Three years ago I had my debut running a con-game at the first ever Con-Vergence in Stockport. The event will always hold a special affection my heart, and last year I hosted Golden Heroes, which was one of my personal gaming highlights of 2018.
This year I could only get there for the Saturday afternoon, so I missed some of the other games that were on offer as I flew in and flew out. It was great to catch up with gaming buddies who I normally only see in a small square window online or at other conventions.
I ran my Savage Worlds of Strontium Dog game. I’m doing it at Uk-GamesExpo on the Friday evening, so forgive me if I’m a little coy about the details in this play-report: no spoilers.
As usual, 5 highlights and one fumble.
Role-Play Relief: Simon “Iron-GM” Burley was there this time to offer a full complement of games for every session (he’s done one of his comprehensive review of the Con). It was good to catch up with him briefly as it’s 12 months since I interviewed him for the GROGPOD. He had copies Role Play Relief that he has edited and published to support Comic Relief. It comes in two volumes: Beginners and Expert. I bought both as I simultaneously know nothing and everything about Role-Playing Games.
2. Character Class: This was a Savage World game that used the Mongoose supplement written by Loz Whittaker for Traveller. I rolled on the mutations tables provided in the supplement and translated them into Edges and Hinderances. The resulting crew of Strontium Dogs pre-gens are both interesting, varied and down-right weird.
3. Play’s the thing! I’ve been messing about with this adventure for a number of weeks now. I’ve even run it online for a play test prior to it appearing here. These characters don’t really come alive until they have a player imagining their reactions to situations. There were some really entertaining moments as the players came up with mad-cap plans: “All clear *squark!*”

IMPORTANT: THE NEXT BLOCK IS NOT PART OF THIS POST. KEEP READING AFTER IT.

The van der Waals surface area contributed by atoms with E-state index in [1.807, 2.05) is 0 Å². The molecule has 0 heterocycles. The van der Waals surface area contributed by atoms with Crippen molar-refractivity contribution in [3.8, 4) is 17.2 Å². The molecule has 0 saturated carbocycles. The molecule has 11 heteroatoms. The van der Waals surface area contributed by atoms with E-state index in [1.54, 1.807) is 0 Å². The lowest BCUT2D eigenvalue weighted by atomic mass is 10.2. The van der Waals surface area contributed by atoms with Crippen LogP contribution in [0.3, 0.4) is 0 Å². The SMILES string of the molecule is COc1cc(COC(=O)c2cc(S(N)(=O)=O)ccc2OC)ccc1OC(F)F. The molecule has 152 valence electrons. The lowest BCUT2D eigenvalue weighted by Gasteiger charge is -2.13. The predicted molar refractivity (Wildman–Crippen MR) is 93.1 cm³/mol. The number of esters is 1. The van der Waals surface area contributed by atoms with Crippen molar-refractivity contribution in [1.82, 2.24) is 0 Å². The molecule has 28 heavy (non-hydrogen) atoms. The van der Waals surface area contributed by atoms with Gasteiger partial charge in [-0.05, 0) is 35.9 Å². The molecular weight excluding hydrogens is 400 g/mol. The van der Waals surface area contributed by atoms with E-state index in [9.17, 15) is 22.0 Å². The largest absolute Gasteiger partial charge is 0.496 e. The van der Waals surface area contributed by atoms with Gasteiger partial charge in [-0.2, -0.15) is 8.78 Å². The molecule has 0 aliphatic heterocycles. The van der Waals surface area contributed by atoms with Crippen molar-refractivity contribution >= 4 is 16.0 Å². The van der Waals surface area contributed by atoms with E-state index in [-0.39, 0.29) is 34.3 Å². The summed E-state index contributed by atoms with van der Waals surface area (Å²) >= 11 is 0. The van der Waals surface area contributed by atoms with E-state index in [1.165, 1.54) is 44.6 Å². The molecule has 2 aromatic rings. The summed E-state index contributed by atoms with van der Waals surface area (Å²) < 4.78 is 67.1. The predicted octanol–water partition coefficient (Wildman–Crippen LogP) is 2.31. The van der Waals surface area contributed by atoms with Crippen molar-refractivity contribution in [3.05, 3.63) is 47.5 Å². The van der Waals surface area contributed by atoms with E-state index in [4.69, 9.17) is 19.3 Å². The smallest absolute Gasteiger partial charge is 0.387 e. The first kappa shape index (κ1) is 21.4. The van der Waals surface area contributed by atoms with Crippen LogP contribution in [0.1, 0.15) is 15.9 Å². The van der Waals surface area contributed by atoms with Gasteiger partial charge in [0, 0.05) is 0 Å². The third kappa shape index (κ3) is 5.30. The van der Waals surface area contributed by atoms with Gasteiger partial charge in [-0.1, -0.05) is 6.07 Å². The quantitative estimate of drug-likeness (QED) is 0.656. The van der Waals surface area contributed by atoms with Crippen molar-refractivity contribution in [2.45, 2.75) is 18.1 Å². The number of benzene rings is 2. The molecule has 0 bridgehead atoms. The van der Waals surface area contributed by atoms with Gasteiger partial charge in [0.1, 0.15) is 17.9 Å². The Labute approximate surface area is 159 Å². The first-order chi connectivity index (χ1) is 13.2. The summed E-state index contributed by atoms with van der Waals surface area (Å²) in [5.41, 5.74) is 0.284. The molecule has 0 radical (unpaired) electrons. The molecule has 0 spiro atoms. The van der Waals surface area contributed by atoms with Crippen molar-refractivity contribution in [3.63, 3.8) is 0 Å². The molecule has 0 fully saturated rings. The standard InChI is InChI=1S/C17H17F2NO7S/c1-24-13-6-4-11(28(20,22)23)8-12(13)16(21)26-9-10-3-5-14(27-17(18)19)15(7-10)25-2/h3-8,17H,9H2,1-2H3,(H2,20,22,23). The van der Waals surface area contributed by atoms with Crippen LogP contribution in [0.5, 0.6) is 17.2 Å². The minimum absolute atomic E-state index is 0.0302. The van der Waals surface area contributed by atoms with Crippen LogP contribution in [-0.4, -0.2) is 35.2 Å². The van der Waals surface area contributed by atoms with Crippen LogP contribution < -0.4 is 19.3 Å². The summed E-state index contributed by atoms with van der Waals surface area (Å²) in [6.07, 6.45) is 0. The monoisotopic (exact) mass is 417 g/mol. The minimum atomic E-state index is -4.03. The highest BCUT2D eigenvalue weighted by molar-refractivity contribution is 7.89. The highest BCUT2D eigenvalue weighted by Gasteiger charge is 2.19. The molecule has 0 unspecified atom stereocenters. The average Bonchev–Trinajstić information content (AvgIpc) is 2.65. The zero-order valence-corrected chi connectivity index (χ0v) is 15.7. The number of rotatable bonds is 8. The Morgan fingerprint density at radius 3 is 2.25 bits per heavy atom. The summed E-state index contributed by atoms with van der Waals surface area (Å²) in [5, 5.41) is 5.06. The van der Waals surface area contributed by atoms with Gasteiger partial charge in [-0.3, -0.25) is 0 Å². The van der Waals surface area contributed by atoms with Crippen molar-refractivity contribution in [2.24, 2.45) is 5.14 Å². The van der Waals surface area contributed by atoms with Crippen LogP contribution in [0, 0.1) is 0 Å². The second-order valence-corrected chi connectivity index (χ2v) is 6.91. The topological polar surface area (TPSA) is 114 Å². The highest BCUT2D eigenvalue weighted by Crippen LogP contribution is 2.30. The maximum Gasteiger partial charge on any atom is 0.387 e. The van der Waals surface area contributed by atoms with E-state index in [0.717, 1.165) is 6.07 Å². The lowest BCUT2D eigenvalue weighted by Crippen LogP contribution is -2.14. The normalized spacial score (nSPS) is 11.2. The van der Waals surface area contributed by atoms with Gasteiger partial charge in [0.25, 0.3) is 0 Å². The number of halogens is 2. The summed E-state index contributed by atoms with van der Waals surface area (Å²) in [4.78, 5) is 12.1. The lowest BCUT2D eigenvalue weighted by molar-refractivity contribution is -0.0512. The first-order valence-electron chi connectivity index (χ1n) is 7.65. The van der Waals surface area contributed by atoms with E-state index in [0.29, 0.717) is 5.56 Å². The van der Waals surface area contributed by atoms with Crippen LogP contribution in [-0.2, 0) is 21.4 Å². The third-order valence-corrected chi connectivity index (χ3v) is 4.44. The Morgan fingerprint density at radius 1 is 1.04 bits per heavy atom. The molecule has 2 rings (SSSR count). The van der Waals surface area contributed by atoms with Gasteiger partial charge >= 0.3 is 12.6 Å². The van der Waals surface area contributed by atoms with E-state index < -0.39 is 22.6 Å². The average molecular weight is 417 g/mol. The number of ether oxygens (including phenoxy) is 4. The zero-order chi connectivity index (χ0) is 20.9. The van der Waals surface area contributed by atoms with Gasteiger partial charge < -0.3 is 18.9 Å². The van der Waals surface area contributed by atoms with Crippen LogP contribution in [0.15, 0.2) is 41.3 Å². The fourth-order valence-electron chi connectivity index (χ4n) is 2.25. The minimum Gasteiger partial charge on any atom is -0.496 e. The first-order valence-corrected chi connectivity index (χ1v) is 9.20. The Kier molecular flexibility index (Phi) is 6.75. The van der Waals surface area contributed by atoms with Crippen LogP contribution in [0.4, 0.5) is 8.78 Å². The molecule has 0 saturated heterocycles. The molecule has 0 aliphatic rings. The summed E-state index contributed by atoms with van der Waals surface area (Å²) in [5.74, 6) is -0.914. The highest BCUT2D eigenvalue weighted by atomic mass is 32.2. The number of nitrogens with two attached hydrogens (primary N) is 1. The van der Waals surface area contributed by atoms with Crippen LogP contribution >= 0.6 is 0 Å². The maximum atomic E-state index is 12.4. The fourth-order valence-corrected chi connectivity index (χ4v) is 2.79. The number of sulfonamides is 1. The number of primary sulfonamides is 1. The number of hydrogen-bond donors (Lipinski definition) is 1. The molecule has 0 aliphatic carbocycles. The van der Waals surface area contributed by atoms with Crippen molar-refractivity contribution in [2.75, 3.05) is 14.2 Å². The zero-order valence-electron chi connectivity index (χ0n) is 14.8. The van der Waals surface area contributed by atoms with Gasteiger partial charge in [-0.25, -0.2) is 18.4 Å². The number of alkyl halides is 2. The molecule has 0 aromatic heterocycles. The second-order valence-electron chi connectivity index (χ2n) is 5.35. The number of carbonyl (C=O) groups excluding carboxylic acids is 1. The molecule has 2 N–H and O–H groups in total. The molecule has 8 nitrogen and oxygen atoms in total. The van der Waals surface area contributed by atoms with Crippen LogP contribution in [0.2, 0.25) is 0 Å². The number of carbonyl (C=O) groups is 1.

4. Le’ go of the Lego: This was the game where I was experimenting with ‘stuff’ to enhance the game. I didn’t go as far as miniatures, but I did use my son’s Lego collection to build up a scene using the whole of the table. We had to improvise with empty bottles of HobGoblin beer standing in for buttes in a magnificent canyon. I’d forgotten my battle mat and tape measure so my phone was used to make the measurements. I’m not sure how much the lego added to the enjoyment of the players, but it created a talking point for people not actually playing
5. Pat Mills would be proud … At the start there were a couple of people playing who had never heard of Strontium Dog and didn’t really like westerns. I was concerned that this game wouldn’t be right for them. Thankfully, they seemed to come along for the ride as everyone else seemed happy to recreate the mad cap action scenes from the comic. There was a great moment when Brightman Rock chucked a plasma grenade in the range of another character who whacked it back with his Happy Stick; the bomb exploded on Brightman’s calcified head.
6. The little hunt! On reflection, I’ve realised that there’s a couple of issues with the scenario that need to be ironed out before the next session. There are a couple of important skills missing from the pre-gens, for one thing, “You’ll need to roll ‘shooting'”
“I don’t have it!”
Most significantly, because of the time restraints, it didn’t work out as a ‘hunt’ as I had planned. The opening set up ended up being so compelling that the action came to the location, rather than the players going looking for it.
Above all, it was entertaining, and I had fun playing it. Not sure I convinced everyone that “Westerns are not *that* bad.
Dirk the Dice
Thanks to Kris and Snowy for organising the event.